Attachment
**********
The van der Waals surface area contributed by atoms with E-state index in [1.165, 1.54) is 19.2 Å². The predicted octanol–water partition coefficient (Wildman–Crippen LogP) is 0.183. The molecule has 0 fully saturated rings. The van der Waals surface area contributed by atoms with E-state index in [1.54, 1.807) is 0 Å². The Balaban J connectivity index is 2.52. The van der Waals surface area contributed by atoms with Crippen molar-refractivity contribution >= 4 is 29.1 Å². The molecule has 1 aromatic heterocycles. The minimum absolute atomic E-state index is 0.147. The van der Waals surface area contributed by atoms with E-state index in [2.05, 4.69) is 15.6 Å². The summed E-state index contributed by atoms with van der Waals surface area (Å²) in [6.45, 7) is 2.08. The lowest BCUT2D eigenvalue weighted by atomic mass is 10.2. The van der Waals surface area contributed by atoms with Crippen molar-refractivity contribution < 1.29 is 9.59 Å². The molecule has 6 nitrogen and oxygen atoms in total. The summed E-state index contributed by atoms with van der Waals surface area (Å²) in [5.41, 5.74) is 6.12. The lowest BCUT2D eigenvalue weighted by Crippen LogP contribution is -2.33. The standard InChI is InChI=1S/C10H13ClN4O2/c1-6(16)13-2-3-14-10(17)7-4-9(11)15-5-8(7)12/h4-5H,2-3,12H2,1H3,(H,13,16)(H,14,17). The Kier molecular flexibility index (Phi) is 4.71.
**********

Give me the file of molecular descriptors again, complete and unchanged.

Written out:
The van der Waals surface area contributed by atoms with E-state index in [1.165, 1.54) is 19.2 Å². The predicted octanol–water partition coefficient (Wildman–Crippen LogP) is 0.183. The molecule has 0 fully saturated rings. The van der Waals surface area contributed by atoms with E-state index in [1.54, 1.807) is 0 Å². The Balaban J connectivity index is 2.52. The van der Waals surface area contributed by atoms with Crippen molar-refractivity contribution >= 4 is 29.1 Å². The molecule has 1 aromatic heterocycles. The minimum absolute atomic E-state index is 0.147. The van der Waals surface area contributed by atoms with E-state index in [2.05, 4.69) is 15.6 Å². The summed E-state index contributed by atoms with van der Waals surface area (Å²) in [6.45, 7) is 2.08. The lowest BCUT2D eigenvalue weighted by atomic mass is 10.2. The van der Waals surface area contributed by atoms with Crippen molar-refractivity contribution < 1.29 is 9.59 Å². The molecule has 6 nitrogen and oxygen atoms in total. The summed E-state index contributed by atoms with van der Waals surface area (Å²) in [5.41, 5.74) is 6.12. The lowest BCUT2D eigenvalue weighted by Crippen LogP contribution is -2.33. The standard InChI is InChI=1S/C10H13ClN4O2/c1-6(16)13-2-3-14-10(17)7-4-9(11)15-5-8(7)12/h4-5H,2-3,12H2,1H3,(H,13,16)(H,14,17). The Kier molecular flexibility index (Phi) is 4.71.